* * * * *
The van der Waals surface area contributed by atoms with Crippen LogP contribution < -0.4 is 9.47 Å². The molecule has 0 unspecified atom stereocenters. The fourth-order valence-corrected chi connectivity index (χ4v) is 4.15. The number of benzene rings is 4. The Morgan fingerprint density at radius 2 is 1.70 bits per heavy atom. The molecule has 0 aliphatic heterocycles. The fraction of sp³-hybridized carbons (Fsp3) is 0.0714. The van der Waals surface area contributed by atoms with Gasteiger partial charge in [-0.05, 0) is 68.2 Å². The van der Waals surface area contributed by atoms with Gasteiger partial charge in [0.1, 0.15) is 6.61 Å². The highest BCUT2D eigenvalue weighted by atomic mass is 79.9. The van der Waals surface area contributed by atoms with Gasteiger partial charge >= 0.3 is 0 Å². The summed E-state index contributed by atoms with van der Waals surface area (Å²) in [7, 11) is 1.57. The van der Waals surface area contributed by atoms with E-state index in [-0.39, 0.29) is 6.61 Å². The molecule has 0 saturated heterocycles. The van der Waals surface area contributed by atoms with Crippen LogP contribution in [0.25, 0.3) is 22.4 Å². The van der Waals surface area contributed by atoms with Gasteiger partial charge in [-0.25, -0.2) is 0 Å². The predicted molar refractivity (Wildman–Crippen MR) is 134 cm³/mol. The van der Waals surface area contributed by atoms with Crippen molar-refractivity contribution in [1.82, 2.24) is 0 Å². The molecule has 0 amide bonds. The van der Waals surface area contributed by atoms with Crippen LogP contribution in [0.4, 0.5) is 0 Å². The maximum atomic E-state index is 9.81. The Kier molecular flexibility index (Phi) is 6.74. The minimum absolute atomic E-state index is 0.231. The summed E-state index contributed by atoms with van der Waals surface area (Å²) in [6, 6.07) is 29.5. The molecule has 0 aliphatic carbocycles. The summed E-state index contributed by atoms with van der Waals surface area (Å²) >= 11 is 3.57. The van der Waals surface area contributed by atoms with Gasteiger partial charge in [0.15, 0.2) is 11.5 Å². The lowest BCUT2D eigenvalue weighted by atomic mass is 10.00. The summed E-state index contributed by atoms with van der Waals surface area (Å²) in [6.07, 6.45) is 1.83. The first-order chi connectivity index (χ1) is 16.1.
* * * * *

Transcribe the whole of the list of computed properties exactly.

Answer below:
The van der Waals surface area contributed by atoms with Crippen LogP contribution < -0.4 is 9.47 Å². The molecule has 0 unspecified atom stereocenters. The fourth-order valence-corrected chi connectivity index (χ4v) is 4.15. The number of benzene rings is 4. The Morgan fingerprint density at radius 2 is 1.70 bits per heavy atom. The molecule has 0 aliphatic heterocycles. The fraction of sp³-hybridized carbons (Fsp3) is 0.0714. The van der Waals surface area contributed by atoms with Gasteiger partial charge in [-0.05, 0) is 68.2 Å². The van der Waals surface area contributed by atoms with Gasteiger partial charge in [0.1, 0.15) is 6.61 Å². The highest BCUT2D eigenvalue weighted by atomic mass is 79.9. The van der Waals surface area contributed by atoms with Gasteiger partial charge >= 0.3 is 0 Å². The summed E-state index contributed by atoms with van der Waals surface area (Å²) in [7, 11) is 1.57. The van der Waals surface area contributed by atoms with E-state index in [-0.39, 0.29) is 6.61 Å². The molecule has 0 saturated heterocycles. The van der Waals surface area contributed by atoms with Crippen LogP contribution in [0.25, 0.3) is 22.4 Å². The van der Waals surface area contributed by atoms with Gasteiger partial charge in [-0.25, -0.2) is 0 Å². The predicted molar refractivity (Wildman–Crippen MR) is 134 cm³/mol. The van der Waals surface area contributed by atoms with Crippen molar-refractivity contribution in [1.82, 2.24) is 0 Å². The molecule has 0 amide bonds. The van der Waals surface area contributed by atoms with Crippen LogP contribution in [0.4, 0.5) is 0 Å². The maximum atomic E-state index is 9.81. The Kier molecular flexibility index (Phi) is 6.74. The minimum absolute atomic E-state index is 0.231. The summed E-state index contributed by atoms with van der Waals surface area (Å²) in [6, 6.07) is 29.5. The molecule has 0 aliphatic carbocycles. The summed E-state index contributed by atoms with van der Waals surface area (Å²) >= 11 is 3.57. The van der Waals surface area contributed by atoms with Gasteiger partial charge in [0.15, 0.2) is 11.5 Å². The lowest BCUT2D eigenvalue weighted by atomic mass is 10.00. The summed E-state index contributed by atoms with van der Waals surface area (Å²) in [6.07, 6.45) is 1.83. The first-order chi connectivity index (χ1) is 16.1.